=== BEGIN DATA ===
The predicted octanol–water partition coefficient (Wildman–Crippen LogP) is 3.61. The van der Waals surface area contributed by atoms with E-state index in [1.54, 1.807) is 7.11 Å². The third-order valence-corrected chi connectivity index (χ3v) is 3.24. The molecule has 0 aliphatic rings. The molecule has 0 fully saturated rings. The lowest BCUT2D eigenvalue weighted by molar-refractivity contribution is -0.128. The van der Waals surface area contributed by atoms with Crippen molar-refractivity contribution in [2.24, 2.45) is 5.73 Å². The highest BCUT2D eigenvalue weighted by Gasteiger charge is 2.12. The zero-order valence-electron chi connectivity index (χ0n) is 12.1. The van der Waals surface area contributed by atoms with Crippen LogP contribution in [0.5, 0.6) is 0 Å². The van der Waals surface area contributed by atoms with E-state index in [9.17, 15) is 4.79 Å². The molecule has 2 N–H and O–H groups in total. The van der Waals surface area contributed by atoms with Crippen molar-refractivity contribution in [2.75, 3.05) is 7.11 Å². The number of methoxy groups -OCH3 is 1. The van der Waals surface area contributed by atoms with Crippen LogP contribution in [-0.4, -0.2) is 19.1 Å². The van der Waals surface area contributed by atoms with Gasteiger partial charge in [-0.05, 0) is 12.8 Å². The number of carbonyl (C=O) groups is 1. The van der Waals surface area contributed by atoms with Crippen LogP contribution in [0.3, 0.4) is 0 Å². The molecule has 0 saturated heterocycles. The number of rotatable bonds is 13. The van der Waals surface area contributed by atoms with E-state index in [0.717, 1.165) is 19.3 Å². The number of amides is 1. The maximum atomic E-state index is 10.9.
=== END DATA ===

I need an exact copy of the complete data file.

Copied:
The predicted octanol–water partition coefficient (Wildman–Crippen LogP) is 3.61. The van der Waals surface area contributed by atoms with E-state index in [1.54, 1.807) is 7.11 Å². The third-order valence-corrected chi connectivity index (χ3v) is 3.24. The molecule has 0 aliphatic rings. The molecule has 0 fully saturated rings. The lowest BCUT2D eigenvalue weighted by molar-refractivity contribution is -0.128. The van der Waals surface area contributed by atoms with Crippen molar-refractivity contribution in [2.24, 2.45) is 5.73 Å². The highest BCUT2D eigenvalue weighted by Gasteiger charge is 2.12. The zero-order valence-electron chi connectivity index (χ0n) is 12.1. The van der Waals surface area contributed by atoms with Crippen LogP contribution in [0.5, 0.6) is 0 Å². The van der Waals surface area contributed by atoms with E-state index in [9.17, 15) is 4.79 Å². The molecule has 2 N–H and O–H groups in total. The van der Waals surface area contributed by atoms with Crippen molar-refractivity contribution in [2.75, 3.05) is 7.11 Å². The number of methoxy groups -OCH3 is 1. The van der Waals surface area contributed by atoms with Crippen LogP contribution in [-0.4, -0.2) is 19.1 Å². The van der Waals surface area contributed by atoms with Gasteiger partial charge in [-0.05, 0) is 12.8 Å². The number of carbonyl (C=O) groups is 1. The van der Waals surface area contributed by atoms with Crippen LogP contribution in [0.3, 0.4) is 0 Å². The molecule has 0 saturated heterocycles. The number of rotatable bonds is 13. The van der Waals surface area contributed by atoms with E-state index in [0.717, 1.165) is 19.3 Å². The number of amides is 1. The maximum atomic E-state index is 10.9.